Katherine Abbass Literature Poetry Queer Isolation in a Pandemic

Most Hoaxes

Katherine Abbass

My roommate is a pilot;
we watch the sky for signs of life.
On warm days we sit out on the patio
and stare at the stucco
building beside us,
our neighbour walking her iguana
on the handrail,
giving us a wave,
a cigarette dangling from her
winter lips,
dry and scaly as her
pet.

My dad had a stroke before the pandemic;
my sister was the person who called 911.
We watch my dad like any moment
he will have another.
Sometimes when he moves
for something like a glass of Pepsi
or the remote control,
we gasp
collectively,
because alone does not
exist
anymore.

I was devastated
when I heard
the dolphins
in the Venice canals
were a hoax
and
spent my first EI cheque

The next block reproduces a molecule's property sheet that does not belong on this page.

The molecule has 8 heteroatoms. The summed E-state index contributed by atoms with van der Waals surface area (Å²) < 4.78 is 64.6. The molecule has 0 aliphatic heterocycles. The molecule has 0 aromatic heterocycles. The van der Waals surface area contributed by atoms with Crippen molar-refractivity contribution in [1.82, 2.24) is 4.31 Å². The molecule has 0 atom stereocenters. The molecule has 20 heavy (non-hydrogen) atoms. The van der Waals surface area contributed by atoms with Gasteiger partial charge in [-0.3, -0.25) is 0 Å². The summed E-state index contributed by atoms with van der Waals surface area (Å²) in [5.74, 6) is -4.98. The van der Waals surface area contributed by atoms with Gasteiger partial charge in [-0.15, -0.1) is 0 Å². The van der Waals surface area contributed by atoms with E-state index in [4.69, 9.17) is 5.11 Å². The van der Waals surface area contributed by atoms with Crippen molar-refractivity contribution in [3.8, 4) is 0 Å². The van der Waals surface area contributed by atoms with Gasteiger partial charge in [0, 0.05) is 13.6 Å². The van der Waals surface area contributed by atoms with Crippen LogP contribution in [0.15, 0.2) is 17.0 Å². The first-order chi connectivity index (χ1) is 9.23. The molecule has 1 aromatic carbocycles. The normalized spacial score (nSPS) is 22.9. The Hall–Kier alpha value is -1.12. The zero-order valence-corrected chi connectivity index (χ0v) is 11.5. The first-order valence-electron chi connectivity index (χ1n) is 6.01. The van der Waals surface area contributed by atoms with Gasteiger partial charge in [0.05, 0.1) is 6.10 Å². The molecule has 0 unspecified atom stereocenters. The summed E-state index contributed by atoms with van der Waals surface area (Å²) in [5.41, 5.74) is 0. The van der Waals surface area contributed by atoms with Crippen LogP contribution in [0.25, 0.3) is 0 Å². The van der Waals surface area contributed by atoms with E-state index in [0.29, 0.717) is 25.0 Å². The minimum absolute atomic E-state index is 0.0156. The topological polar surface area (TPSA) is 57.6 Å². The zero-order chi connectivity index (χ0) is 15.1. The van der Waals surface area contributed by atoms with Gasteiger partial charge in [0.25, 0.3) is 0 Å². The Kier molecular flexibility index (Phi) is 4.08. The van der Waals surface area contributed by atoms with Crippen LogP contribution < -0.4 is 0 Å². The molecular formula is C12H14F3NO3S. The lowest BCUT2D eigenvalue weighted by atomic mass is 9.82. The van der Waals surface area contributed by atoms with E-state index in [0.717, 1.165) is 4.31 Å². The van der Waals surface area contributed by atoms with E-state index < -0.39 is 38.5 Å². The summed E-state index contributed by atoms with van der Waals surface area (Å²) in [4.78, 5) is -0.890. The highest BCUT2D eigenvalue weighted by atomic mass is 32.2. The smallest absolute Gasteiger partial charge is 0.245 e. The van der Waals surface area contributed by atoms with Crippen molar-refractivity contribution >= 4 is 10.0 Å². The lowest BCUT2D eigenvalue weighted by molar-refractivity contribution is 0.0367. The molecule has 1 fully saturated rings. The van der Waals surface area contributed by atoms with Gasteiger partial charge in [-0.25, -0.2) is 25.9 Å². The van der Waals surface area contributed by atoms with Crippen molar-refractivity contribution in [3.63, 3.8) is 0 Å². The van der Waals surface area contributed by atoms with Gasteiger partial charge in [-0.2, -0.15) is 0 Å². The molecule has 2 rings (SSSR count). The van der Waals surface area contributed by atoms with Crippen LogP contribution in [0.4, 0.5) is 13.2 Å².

on books to be delivered
by the kind gay man
who owns the independent bookshop
that was the first local business
in my city to close.
He arrives curbside
with his corgi, Bob,
who has his own Instagram page
and his own way of handling the
new infrequency of walks
and the insane
generosity
of his
person.

I read Anne Frank’s diary so as
not to feel so sorry for myself
and it helps, and I’m jealous
that I can’t create when I feel stuck
that I can only create when I feel angry
and though I have the time,
I don’t have the energy
to be angry.

I watch my ex-girlfriend
make silly videos
of herself dancing
with a broom.
I cringe at her
desperate attempts
to connect.

And then I like the video
so she knows
she’s seen.

 

Katherine Abbass (she/her) is a writer and high school English teacher of Phoenician descent. Her work has been published conventionally in The Antigonish Review, untethered, and Glass Buffalo magazine, as well as unconventionally through Edmonton International Airport’s short story dispenser and on the labels of Blindman Brewing’s ale.

This site is protected by Comment SPAM Wiper.